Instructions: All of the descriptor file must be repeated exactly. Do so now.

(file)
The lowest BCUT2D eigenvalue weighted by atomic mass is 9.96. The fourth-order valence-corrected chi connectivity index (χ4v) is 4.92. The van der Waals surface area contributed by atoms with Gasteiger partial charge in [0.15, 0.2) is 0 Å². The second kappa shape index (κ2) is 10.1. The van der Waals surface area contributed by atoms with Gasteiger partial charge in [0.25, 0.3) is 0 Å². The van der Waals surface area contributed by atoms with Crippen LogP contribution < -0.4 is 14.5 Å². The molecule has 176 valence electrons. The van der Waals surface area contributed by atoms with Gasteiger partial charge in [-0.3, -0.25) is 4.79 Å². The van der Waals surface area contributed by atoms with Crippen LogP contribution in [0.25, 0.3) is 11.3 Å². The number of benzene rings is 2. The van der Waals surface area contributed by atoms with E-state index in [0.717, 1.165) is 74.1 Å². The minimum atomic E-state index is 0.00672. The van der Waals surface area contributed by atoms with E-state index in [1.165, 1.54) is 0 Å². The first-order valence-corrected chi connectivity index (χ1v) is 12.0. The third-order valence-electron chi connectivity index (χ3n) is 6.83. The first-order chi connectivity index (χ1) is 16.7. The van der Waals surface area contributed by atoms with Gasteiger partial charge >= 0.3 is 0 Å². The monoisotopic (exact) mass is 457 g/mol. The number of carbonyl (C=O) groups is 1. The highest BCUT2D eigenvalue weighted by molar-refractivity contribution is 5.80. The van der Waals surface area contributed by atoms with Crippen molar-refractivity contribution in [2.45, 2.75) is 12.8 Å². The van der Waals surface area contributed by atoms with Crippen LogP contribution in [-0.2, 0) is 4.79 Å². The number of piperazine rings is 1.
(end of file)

The lowest BCUT2D eigenvalue weighted by atomic mass is 9.96. The fourth-order valence-corrected chi connectivity index (χ4v) is 4.92. The van der Waals surface area contributed by atoms with Gasteiger partial charge in [0.15, 0.2) is 0 Å². The second kappa shape index (κ2) is 10.1. The van der Waals surface area contributed by atoms with Gasteiger partial charge in [0.25, 0.3) is 0 Å². The van der Waals surface area contributed by atoms with Crippen LogP contribution < -0.4 is 14.5 Å². The molecule has 176 valence electrons. The van der Waals surface area contributed by atoms with Gasteiger partial charge in [-0.3, -0.25) is 4.79 Å². The van der Waals surface area contributed by atoms with Crippen LogP contribution in [0.25, 0.3) is 11.3 Å². The number of benzene rings is 2. The van der Waals surface area contributed by atoms with E-state index in [0.717, 1.165) is 74.1 Å². The minimum atomic E-state index is 0.00672. The van der Waals surface area contributed by atoms with E-state index in [1.165, 1.54) is 0 Å². The first-order valence-corrected chi connectivity index (χ1v) is 12.0. The third-order valence-electron chi connectivity index (χ3n) is 6.83. The first-order chi connectivity index (χ1) is 16.7. The van der Waals surface area contributed by atoms with Gasteiger partial charge >= 0.3 is 0 Å². The monoisotopic (exact) mass is 457 g/mol. The number of carbonyl (C=O) groups is 1. The highest BCUT2D eigenvalue weighted by molar-refractivity contribution is 5.80. The van der Waals surface area contributed by atoms with Crippen molar-refractivity contribution in [2.45, 2.75) is 12.8 Å². The van der Waals surface area contributed by atoms with Crippen LogP contribution in [-0.2, 0) is 4.79 Å². The number of piperazine rings is 1.